‘Kafka’s Monkey’ Proves a Firecracker of an Evening

Photo Source: Keith Pattison

Before we get to the monkey, let’s talk about Kathryn Hunter. Rarely has an actor’s transformation so shocked my senses as this short 55-year-old woman’s impersonation of a chimpanzee turned human turned vaudevillian. In a tuxedo with gloves, hat, and cane, she hobbles onto the stage with knees bent and arms askew and smiles nervously at her audience before beginning her presentation. The entrance is so convincing that I found myself wondering if in fact it were possible for an ape to become a man and how I would feel to find such a specimen standing before me. Only later did I realize that Hunter had no makeup on.

This trick both of the senses and of moral expectations is exactly what Franz Kafka had in mind when he wrote “A Report to an Academy” in 1917. The monologue presents an ape who, having been captured in West Africa and shipped to Europe, overcomes his situation by transforming himself into his jailers. He learns to walk, talk, think, and function in polite society, eventually making his living as a vaudeville entertainer. Between gigs, presumably, he graces the presence of an unnamed “academy” to report on his conversion from beast to European.

Kafka’s dark joke is to throw the colonialist ideal, the enlightened savage, in the colonizers’ faces and so to reckon with the loss inherent in such a notion of “progress.” The temptation to confront a live audience and thus to “see” the ape is embedded in the story, though the mock academese in which it’s written makes it not as theatrical as it appears on the page. Colin Teevan, who adapted this version, adds little but leaves many spaces for Hunter to demonstrate her athleticism (she dances, she splits, she climbs to the ceiling) and to play with audience members (picking “lice” from their hair, feeding them bananas). These are the one-hour show’s most captivating moments, illuminating more about Kafka and Teevan’s delicate text than its more narrative sequences.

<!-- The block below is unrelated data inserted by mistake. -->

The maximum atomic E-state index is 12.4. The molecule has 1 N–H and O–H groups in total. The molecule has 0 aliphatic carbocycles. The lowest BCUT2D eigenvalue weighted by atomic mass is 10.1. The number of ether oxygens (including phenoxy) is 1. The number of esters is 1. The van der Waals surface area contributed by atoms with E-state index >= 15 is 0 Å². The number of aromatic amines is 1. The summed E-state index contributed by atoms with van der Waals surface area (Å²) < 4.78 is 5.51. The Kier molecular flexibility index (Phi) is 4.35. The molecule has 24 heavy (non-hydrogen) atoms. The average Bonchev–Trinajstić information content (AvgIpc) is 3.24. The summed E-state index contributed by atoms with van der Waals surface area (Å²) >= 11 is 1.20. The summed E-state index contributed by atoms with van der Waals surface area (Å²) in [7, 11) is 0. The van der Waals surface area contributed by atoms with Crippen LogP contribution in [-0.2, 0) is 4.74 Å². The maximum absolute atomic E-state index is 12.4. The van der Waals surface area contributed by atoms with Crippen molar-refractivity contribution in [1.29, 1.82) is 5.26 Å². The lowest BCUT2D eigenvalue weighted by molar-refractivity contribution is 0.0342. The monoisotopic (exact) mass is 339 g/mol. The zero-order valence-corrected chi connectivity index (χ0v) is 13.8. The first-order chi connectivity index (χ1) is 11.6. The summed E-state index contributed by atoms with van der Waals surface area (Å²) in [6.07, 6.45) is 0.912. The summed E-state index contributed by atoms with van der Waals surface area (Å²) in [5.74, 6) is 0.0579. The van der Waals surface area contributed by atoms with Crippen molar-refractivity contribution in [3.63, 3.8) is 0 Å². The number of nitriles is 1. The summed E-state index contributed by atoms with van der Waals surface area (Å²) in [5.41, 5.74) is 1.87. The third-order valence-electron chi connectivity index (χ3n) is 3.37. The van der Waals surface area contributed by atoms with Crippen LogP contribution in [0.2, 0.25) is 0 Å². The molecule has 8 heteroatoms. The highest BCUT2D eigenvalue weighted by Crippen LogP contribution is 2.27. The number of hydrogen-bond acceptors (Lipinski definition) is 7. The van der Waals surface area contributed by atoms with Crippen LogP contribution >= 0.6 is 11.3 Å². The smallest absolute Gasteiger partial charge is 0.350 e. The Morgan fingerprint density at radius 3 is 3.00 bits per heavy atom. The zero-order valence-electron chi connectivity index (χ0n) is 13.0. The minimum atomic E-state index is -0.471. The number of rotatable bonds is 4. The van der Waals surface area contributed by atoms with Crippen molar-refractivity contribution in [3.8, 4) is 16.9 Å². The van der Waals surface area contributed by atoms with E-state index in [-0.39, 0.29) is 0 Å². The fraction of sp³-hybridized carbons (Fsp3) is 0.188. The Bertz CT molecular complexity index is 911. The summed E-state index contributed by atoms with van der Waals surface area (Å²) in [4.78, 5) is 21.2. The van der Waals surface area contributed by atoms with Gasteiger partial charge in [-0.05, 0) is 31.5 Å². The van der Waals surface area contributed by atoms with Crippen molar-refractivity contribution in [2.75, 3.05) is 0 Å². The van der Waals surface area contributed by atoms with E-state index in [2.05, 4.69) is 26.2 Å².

Director Walter Meierjohann and set designer Steffi Wurster place a giant photo of a chimpanzee center stage, as though to tease—or mourn—the civilized protagonist. Mike Gunning and Nikola Kodjabashia use forceful lighting and underscoring, respectively, to highlight the dark irony of the proceedings without distracting from them. Teevan pushes the bar too far, though, by interpolating a condemnation of the “smell of humanity” near the end of the ape’s monologue, succumbing to a didacticism that the disciplined Kafka wisely resisted.

No facet of the production offers more nuance than Hunter’s performance. She manages to mock the pretensions of civilized society while keeping in view her character’s wounded pride. This is an ape who has made pleasing his audiences a survival technique, leading Hunter, a seasoned actor at the top of her craft, to reveal the toll that a lifetime of performance can take on the ego. The portrait is heartbreaking but never maudlin. It’s doubtful that Kafka’s monkey could be better imagined.

Presented by Theatre for a New Audience, in association with Baryshnikov Arts Center, at the Jerome Robbins Theater, 450 W. 37th St., NYC. April 4–17. (212) 352-3101, (866) 811-4111, www.theatermania.com, or www.bacnyc.org.

Critic’s Score: A-